Do you have the right character for entrepreneurial success?

Bob Lefsetz is a widely influential expert on the music industry whose blog “The Lefsetz Letter” is must-read material for anyone interested in the latest trends and underlying motivations driving the music and entertainment business. Lefsetz recently posted an article about the ingredients of success in the music business, and how successful succeed not because of their cognitive skills, but because of something more intangible: their character.

If character drives our success, what are the true components of character? Anyone who is trying to succeed as an entrepreneur by starting a business can learn from these ideas about the character of successful people.

Here are the most important aspects of character mentioned in Bob Lefsetz’s article, and some ideas for how you can exhibit and strengthen these characteristics in your journey of starting a business:

  • Persistence: When you start a business, you need to be prepared to keep trying and trying and trying, even in the face of failure, rejection and disappointment. But persistence doesn’t mean simply blasting out a lot of e-mails and making lots of cold calls and handing out business cards – it means learning from your mistakes and adjusting your tactics as you go along.
  • Self-control: If you have a bad day as an entrepreneur, you need to be the one to tell yourself to “suck it up” and keep moving forward. You can’t afford to mope around and wallow in self pity. You can’t afford to lash out in anger at a bad customer or react poorly to disappointment. There’s an old saying that “life is 10% what happens to us, and 90% how we choose to respond.” The most successful entrepreneurs are often unflappable in the face of disappointment. They don’t pick fights and they don’t respond to negativity with more negativity – instead, they find a way to improve the situation and learn from it.
  • Curiosity: Entrepreneurship is a constant journey of learning. This is one of the greatest things about being an entrepreneur, is that you can guide your own learning and continually bring new ideas into your business.
  • Conscientiousness: Successful entrepreneurs tend to be focused on the needs of others. They know how to empathize with customers, with employees, with partners and even with competitors. They are generous with their time, talents and money. They try to make their communities, as well as their companies, a better place. People want to do business with generous people who are willing to share their ideas and build a community that is larger than themselves.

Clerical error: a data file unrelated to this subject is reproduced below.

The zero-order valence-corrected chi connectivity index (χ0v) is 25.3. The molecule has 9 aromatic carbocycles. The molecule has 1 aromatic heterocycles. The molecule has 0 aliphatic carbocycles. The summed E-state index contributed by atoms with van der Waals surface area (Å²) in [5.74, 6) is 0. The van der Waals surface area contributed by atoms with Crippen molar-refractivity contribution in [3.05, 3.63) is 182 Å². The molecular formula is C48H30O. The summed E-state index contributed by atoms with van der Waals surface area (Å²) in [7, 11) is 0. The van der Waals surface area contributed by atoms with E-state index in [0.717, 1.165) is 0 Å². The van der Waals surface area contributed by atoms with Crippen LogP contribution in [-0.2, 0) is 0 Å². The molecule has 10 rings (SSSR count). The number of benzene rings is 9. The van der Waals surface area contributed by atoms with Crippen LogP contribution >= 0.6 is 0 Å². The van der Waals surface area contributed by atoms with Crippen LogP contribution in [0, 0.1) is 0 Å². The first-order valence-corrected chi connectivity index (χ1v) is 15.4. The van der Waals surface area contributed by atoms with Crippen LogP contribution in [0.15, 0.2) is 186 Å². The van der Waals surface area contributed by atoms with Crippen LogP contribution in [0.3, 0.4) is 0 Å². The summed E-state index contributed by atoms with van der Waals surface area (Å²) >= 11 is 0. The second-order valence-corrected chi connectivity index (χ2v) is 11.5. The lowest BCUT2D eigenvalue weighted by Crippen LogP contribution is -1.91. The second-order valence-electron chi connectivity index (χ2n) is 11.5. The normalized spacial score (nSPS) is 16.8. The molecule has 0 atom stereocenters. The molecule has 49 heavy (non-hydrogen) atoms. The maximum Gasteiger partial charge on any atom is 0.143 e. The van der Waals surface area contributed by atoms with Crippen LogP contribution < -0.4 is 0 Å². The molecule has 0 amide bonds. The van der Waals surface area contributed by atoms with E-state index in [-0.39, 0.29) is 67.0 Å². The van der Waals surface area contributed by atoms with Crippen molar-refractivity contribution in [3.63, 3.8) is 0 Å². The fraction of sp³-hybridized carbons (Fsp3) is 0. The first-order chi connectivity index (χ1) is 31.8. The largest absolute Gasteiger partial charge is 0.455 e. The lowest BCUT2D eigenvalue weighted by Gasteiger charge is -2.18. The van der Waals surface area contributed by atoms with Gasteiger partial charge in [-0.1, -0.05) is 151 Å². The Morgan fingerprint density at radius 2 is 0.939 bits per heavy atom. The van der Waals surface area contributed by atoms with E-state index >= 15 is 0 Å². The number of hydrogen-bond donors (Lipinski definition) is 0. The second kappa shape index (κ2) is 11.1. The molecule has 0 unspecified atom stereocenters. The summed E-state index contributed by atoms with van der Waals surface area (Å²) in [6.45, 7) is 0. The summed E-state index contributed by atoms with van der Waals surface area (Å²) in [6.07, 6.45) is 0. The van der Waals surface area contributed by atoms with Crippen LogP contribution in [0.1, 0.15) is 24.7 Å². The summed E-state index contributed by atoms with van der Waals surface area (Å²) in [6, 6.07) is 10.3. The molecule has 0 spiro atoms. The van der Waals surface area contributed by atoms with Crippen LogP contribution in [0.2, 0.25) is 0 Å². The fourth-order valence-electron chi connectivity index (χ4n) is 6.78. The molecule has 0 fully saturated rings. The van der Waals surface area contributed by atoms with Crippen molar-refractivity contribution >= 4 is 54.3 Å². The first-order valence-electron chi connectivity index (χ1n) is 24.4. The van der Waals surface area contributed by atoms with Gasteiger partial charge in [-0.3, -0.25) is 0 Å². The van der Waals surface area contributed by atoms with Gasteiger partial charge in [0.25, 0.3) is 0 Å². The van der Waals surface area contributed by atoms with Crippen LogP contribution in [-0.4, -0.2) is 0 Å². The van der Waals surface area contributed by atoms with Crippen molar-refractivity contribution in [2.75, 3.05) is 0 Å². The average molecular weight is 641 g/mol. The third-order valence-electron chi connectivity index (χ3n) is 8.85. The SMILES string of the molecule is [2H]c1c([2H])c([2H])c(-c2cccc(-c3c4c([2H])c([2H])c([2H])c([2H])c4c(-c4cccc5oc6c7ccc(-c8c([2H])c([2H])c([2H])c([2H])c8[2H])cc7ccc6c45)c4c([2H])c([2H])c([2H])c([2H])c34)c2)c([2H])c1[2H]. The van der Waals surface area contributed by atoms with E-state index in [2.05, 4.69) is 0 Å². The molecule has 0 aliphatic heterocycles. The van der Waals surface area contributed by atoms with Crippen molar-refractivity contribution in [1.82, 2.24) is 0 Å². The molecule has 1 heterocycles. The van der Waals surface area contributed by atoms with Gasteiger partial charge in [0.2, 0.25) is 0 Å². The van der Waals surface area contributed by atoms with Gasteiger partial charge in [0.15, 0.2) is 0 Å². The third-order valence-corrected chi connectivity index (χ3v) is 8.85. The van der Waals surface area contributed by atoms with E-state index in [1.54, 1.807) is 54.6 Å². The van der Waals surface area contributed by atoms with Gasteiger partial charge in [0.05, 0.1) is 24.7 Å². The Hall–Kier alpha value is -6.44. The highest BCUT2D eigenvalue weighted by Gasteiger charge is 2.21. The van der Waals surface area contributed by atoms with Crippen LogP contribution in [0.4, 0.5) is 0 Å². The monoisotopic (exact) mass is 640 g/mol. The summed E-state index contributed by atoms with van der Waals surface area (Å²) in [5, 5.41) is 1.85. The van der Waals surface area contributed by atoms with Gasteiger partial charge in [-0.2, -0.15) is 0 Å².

• Grit: Being an entrepreneur requires mental and emotional toughness. If you have to fire an underperforming employee, it’s up to you to be the boss and have that tough conversation. If you have customers that aren’t paying their bills, you need to be the one to get on the phone with them. When you’re running your own business, there’s nowhere to hide and no one else to rely on to make the tough decisions and stand up for your best interests. You need to find that kind of “true grit” inside of yourself.
  • Self-confidence: When you decide to start a business, that’s the ultimate act of self-belief. No one else is going to believe in you if you don’t. Every time you reach out to a new customer or expand into a new market, every time you try something new with your business, you are taking a smaller version of that same initial leap of faith.

Success as an entrepreneur is not about “how much you know,” it’s about “who you are” as a person. These elements of character are essential for becoming a successful entrepreneur.

Do you recognize these traits in yourself and other entrepreneurs you know? Which characteristics would you consider adding to this list?

2017-12-22T11:45:29-07:00 October 3rd, 2012|Categories: Startup and Launch|

About the Author:

Ben Gran is a freelance writer based in Des Moines, Iowa. He has written for Fortune 500 companies, the Governor of Iowa, the U.S. Secretary of the Navy, and many corporate clients nationally and internationally, from Los Angeles to New York to Washington, D.C., from Germany to Tokyo to London to Western Australia.

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